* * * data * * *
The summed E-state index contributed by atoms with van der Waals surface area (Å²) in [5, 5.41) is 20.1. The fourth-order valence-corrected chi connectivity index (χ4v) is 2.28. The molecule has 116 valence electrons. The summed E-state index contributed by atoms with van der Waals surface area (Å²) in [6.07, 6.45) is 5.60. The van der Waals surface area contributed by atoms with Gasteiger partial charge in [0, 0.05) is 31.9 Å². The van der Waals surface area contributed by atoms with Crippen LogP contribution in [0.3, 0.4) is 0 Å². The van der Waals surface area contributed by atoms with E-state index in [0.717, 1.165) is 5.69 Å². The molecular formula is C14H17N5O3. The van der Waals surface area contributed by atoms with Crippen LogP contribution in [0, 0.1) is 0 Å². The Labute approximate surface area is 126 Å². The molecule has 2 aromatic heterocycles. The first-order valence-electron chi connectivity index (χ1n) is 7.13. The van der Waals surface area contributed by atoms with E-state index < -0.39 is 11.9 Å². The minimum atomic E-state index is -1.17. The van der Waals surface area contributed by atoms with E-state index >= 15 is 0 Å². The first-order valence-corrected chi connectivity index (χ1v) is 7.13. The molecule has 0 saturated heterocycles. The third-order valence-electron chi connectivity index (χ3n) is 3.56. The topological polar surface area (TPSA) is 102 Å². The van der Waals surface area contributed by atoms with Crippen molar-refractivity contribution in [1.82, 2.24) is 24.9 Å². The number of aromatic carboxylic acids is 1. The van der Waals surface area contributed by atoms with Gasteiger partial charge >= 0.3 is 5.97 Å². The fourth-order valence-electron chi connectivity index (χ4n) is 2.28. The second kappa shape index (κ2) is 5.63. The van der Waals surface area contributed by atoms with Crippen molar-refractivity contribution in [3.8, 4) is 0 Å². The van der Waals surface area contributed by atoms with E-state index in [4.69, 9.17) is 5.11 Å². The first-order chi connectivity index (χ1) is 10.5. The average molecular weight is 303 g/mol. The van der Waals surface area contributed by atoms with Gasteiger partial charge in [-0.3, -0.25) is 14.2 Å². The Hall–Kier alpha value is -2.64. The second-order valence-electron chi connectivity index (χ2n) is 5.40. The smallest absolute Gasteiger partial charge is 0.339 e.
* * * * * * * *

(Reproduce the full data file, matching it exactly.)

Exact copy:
The summed E-state index contributed by atoms with van der Waals surface area (Å²) in [5, 5.41) is 20.1. The fourth-order valence-corrected chi connectivity index (χ4v) is 2.28. The molecule has 116 valence electrons. The summed E-state index contributed by atoms with van der Waals surface area (Å²) in [6.07, 6.45) is 5.60. The van der Waals surface area contributed by atoms with Gasteiger partial charge in [0, 0.05) is 31.9 Å². The van der Waals surface area contributed by atoms with Crippen LogP contribution in [0.3, 0.4) is 0 Å². The van der Waals surface area contributed by atoms with E-state index in [0.717, 1.165) is 5.69 Å². The molecular formula is C14H17N5O3. The van der Waals surface area contributed by atoms with Crippen LogP contribution in [0, 0.1) is 0 Å². The Labute approximate surface area is 126 Å². The molecule has 2 aromatic heterocycles. The first-order valence-electron chi connectivity index (χ1n) is 7.13. The van der Waals surface area contributed by atoms with E-state index < -0.39 is 11.9 Å². The minimum atomic E-state index is -1.17. The van der Waals surface area contributed by atoms with E-state index >= 15 is 0 Å². The first-order valence-corrected chi connectivity index (χ1v) is 7.13. The molecule has 0 saturated heterocycles. The third-order valence-electron chi connectivity index (χ3n) is 3.56. The topological polar surface area (TPSA) is 102 Å². The van der Waals surface area contributed by atoms with Crippen molar-refractivity contribution in [1.82, 2.24) is 24.9 Å². The number of aromatic carboxylic acids is 1. The van der Waals surface area contributed by atoms with Gasteiger partial charge >= 0.3 is 5.97 Å². The fourth-order valence-electron chi connectivity index (χ4n) is 2.28. The second kappa shape index (κ2) is 5.63. The van der Waals surface area contributed by atoms with Crippen molar-refractivity contribution in [3.8, 4) is 0 Å². The van der Waals surface area contributed by atoms with E-state index in [4.69, 9.17) is 5.11 Å². The first-order chi connectivity index (χ1) is 10.5. The average molecular weight is 303 g/mol. The van der Waals surface area contributed by atoms with Gasteiger partial charge in [-0.3, -0.25) is 14.2 Å². The Hall–Kier alpha value is -2.64. The second-order valence-electron chi connectivity index (χ2n) is 5.40. The smallest absolute Gasteiger partial charge is 0.339 e.